America's Voting Problems Occur Mostly in Urban Areas
During the 2012 election, Americans repeatedly saw scenes of dozens, even hundreds, of would-be voters waiting to cast their ballots. Lines sometimes snaked around entire blocks or big buildings, leaving even very elderly and frail citizens marooned for hours in heat or rain. Television-watchers could easily get the impression that U.S. elections are poorly administered just about everywhere. But is that true? A closer look at how elections are run – and where problems are most likely to occur – reveals that urban dwellers are the ones most likely to wait in line or experience various other obstacles in the voting process. Solutions to America’s election problems need to focus especially on urban areas.
How U.S. Elections are Administered
Even in years when the top national offices are at stake, American elections are conducted in a highly decentralized way. In a presidential election year, almost 8,000 different localities administer balloting places for voters living in their jurisdiction. County clerks or other local election officials are the ones who make crucial decisions about voting equipment, the location of polling places, and the availability of poll workers to assist citizens when they attempt to vote. As a result, the experience of voting, and the efficiency of the process, can vary dramatically from one place to the next.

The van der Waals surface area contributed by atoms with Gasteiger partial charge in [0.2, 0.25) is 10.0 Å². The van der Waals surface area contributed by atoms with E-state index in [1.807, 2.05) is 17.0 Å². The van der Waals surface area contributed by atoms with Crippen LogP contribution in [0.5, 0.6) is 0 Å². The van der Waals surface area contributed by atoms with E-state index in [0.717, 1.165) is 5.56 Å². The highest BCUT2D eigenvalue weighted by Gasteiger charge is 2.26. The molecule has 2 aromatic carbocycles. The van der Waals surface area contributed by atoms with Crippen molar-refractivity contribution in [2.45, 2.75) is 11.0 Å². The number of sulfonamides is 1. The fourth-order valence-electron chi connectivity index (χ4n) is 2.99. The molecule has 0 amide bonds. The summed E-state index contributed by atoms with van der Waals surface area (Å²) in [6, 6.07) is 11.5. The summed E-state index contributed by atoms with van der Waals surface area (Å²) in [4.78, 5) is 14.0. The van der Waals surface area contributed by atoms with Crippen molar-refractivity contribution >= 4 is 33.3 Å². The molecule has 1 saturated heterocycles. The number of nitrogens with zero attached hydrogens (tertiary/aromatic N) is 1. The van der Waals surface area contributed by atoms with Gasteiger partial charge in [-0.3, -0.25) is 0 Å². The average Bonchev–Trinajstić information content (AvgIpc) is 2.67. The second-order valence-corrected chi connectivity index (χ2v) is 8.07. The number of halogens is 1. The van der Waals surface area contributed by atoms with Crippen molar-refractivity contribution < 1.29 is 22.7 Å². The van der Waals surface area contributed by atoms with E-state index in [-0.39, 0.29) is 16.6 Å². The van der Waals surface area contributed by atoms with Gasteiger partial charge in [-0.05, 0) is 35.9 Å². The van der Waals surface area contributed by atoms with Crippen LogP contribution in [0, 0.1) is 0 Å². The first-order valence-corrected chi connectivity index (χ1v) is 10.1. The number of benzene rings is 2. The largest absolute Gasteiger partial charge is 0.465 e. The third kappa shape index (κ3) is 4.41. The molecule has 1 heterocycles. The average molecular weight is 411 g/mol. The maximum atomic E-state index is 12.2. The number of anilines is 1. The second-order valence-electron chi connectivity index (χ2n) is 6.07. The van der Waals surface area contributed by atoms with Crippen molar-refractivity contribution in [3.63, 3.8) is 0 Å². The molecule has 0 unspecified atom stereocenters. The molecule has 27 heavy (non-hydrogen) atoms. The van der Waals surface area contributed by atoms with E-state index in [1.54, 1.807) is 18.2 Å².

There also is tremendous variation in the size of localities that administer elections. At one extreme, some rural counties and towns serve no more than a few hundred registered voters. At the other extreme, Los Angeles County and New York City each serve millions of voters during a single election. Heavily populated metropolitan jurisdictions have a significantly younger and more mobile population that is growing faster than in other parts of the country, which adds to the challenges election officials face in maintaining accurate lists of registered voters. Large metropolitan jurisdictions also include more sub-governments – such as municipalities, school districts, and judicial districts. In such subdivided jurisdictions, there are many voting precincts to administer, and ballots must list various sets of candidates for local offices along with candidates for state and national posts.